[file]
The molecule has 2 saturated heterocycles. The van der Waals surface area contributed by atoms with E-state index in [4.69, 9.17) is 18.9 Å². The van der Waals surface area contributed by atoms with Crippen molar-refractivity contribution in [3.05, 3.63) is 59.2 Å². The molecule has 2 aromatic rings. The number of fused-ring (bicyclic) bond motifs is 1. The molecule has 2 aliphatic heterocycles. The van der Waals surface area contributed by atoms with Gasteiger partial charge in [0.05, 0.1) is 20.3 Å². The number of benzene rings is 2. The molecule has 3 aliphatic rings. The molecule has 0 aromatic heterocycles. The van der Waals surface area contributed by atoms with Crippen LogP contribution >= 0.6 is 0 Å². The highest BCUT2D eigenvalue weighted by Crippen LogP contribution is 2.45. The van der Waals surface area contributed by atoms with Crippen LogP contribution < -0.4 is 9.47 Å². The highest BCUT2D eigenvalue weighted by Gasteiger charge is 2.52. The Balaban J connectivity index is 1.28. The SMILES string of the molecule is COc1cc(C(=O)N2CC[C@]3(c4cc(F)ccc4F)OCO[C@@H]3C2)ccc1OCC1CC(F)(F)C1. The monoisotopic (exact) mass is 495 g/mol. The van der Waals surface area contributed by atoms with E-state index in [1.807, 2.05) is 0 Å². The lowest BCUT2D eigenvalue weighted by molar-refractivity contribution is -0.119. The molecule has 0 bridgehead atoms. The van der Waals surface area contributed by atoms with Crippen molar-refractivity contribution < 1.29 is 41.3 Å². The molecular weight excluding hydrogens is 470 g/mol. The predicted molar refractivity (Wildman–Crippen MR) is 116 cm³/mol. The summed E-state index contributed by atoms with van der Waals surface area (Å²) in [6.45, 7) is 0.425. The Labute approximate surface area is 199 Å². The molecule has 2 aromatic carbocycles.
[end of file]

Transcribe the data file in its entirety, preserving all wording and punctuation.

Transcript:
The molecule has 2 saturated heterocycles. The van der Waals surface area contributed by atoms with E-state index in [4.69, 9.17) is 18.9 Å². The van der Waals surface area contributed by atoms with Crippen molar-refractivity contribution in [3.05, 3.63) is 59.2 Å². The molecule has 2 aromatic rings. The number of fused-ring (bicyclic) bond motifs is 1. The molecule has 2 aliphatic heterocycles. The van der Waals surface area contributed by atoms with Gasteiger partial charge in [0.05, 0.1) is 20.3 Å². The number of benzene rings is 2. The molecule has 3 aliphatic rings. The molecule has 0 aromatic heterocycles. The van der Waals surface area contributed by atoms with Crippen LogP contribution >= 0.6 is 0 Å². The highest BCUT2D eigenvalue weighted by Crippen LogP contribution is 2.45. The van der Waals surface area contributed by atoms with Crippen LogP contribution < -0.4 is 9.47 Å². The highest BCUT2D eigenvalue weighted by Gasteiger charge is 2.52. The Balaban J connectivity index is 1.28. The SMILES string of the molecule is COc1cc(C(=O)N2CC[C@]3(c4cc(F)ccc4F)OCO[C@@H]3C2)ccc1OCC1CC(F)(F)C1. The monoisotopic (exact) mass is 495 g/mol. The van der Waals surface area contributed by atoms with E-state index in [1.807, 2.05) is 0 Å². The lowest BCUT2D eigenvalue weighted by molar-refractivity contribution is -0.119. The molecule has 0 bridgehead atoms. The van der Waals surface area contributed by atoms with Crippen molar-refractivity contribution < 1.29 is 41.3 Å². The molecular weight excluding hydrogens is 470 g/mol. The predicted molar refractivity (Wildman–Crippen MR) is 116 cm³/mol. The summed E-state index contributed by atoms with van der Waals surface area (Å²) in [6.45, 7) is 0.425. The Labute approximate surface area is 199 Å². The molecule has 2 aromatic carbocycles.